Bring ‘em Back
“Bring ‘em Back”
Strategies to keep customers loyal to your business.
- Was the encounter one of the high points of your day or close to the lowest?
- Did you get the service you expected — was it above and beyond or sub-par?
- Would you willingly do business there again or only if you had no other choice?
Now ask yourself: How would I want my own customers to respond to these questions? And equally important: What kind of service must we provide to draw that response — and boost our repeat business?
Remember: Thinking like your customers is crucial if you expect them to be loyal. Your company isn’t a great place to do business just because you say so. Your customers make that judgment as they decide whether to return or go elsewhere.
Better than best
Meeting expectations is not good enough to ensure loyalty. You must do better than your best. Exceed customer expectations by providing six benefits:
- Value. Packaging is one way to enhance your product’s value in the customer’s eyes. Example: An insurance company inserts each new policy in a leather folder embossed with the customer’s name. Customers proudly use their folders for legal papers and other family documents.Another way to add value is through guarantees, especially if you offer a lifetime guarantee. You’ll get fewer returns with a lifetime guarantee than if you set a deadline of, say, 30 days, which forces customers to decide, “Should I return this now before my guarantee runs out?”
- Information. Complete information helps customers get the most out of your product or service. Example: At one luxury-car dealer, sales reps give purchasers a “grand tour” of their new vehicle. Reps explain and demonstrate everything from how to program the radio to how to replace a tire.
- Speed. FedEx exceeded customer expectations by promising next-day delivery by 10:30 a.m., but actually delivering by 9:45 a.m.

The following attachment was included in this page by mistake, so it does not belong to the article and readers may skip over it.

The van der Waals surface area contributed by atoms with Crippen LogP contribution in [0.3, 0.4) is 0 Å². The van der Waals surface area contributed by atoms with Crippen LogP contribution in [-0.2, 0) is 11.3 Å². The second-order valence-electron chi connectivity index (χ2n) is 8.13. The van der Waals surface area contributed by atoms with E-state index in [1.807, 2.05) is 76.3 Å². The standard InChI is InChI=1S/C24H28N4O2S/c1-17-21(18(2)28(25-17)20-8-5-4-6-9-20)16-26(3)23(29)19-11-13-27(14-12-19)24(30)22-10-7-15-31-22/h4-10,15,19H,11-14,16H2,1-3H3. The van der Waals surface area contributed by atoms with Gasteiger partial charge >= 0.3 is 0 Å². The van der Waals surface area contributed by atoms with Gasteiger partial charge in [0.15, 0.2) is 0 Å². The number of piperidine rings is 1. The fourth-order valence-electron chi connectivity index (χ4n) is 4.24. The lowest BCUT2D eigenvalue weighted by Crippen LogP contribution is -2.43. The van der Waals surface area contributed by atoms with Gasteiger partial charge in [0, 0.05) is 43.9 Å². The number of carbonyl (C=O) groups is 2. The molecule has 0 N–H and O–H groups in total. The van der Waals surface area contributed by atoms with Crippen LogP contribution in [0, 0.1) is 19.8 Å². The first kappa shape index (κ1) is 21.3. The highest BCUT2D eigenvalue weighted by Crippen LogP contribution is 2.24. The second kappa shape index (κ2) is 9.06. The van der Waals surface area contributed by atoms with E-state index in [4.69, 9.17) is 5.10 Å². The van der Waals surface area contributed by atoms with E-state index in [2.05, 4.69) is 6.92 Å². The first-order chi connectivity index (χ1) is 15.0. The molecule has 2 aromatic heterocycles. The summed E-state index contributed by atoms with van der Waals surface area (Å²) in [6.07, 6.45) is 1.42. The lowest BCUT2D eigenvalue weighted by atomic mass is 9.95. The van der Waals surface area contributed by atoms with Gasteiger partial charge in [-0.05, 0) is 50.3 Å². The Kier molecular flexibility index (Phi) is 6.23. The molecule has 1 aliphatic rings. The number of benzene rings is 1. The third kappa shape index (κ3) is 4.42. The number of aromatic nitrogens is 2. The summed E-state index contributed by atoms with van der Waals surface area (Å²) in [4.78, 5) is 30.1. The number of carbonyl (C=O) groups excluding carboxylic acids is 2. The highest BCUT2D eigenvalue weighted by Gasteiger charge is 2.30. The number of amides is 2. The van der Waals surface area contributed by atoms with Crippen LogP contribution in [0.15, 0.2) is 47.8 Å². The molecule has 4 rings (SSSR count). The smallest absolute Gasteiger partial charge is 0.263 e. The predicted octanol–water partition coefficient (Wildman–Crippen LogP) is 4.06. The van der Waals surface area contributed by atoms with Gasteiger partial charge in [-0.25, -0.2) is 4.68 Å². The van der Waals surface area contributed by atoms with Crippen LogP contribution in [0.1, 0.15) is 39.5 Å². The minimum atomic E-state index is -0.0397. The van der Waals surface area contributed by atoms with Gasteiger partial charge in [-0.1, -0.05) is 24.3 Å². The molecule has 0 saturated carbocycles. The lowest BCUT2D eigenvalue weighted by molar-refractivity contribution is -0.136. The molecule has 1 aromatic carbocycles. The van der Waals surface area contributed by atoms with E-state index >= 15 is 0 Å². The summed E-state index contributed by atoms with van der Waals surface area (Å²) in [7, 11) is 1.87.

- Personality. Customers love to do business with upbeat employees. This type of organizational personality can’t be faked; do whatever it takes to keep your people happy at work. You want them to greet every customer as a friend on the phone, and they should be enthusiastic and helpful in person. Remember: Customers are on your turf and most feel uncomfortable if they’re not acknowledged immediately — and warmly.
- Add-ons. Surprise customers with something extra. Example: One Southern hotel delivers freshly baked chocolate-chip cookies to all rooms at 4 p.m. Guests are delighted by this unexpected treat at a time of day when their energy is low and dinner seems a long way off.
- Convenience. Win repeat business by making life easier for customers. Example: An Oregon tie store started the Frequent Tie-er Club. Members could call any time during the workday and order a fresh tie for a meeting or replace the one they spilled food on at lunch.
Reinforce emotional bonds
The most loyal customers have a sense of devotion so strong that they feel an emotional investment in your survival and growth. They’ll even urge friends, family and business associates to use your products. To foster this kind of emotional bond:
- Treat the customer as part of your “family.” Devoted customers may be thrilled to assist in some way, such as helping a new customer fill out forms when you’re swamped. One up-and-coming neighborhood bank recruited dedicated customers to help set up its Monday morning free-coffee station for seniors.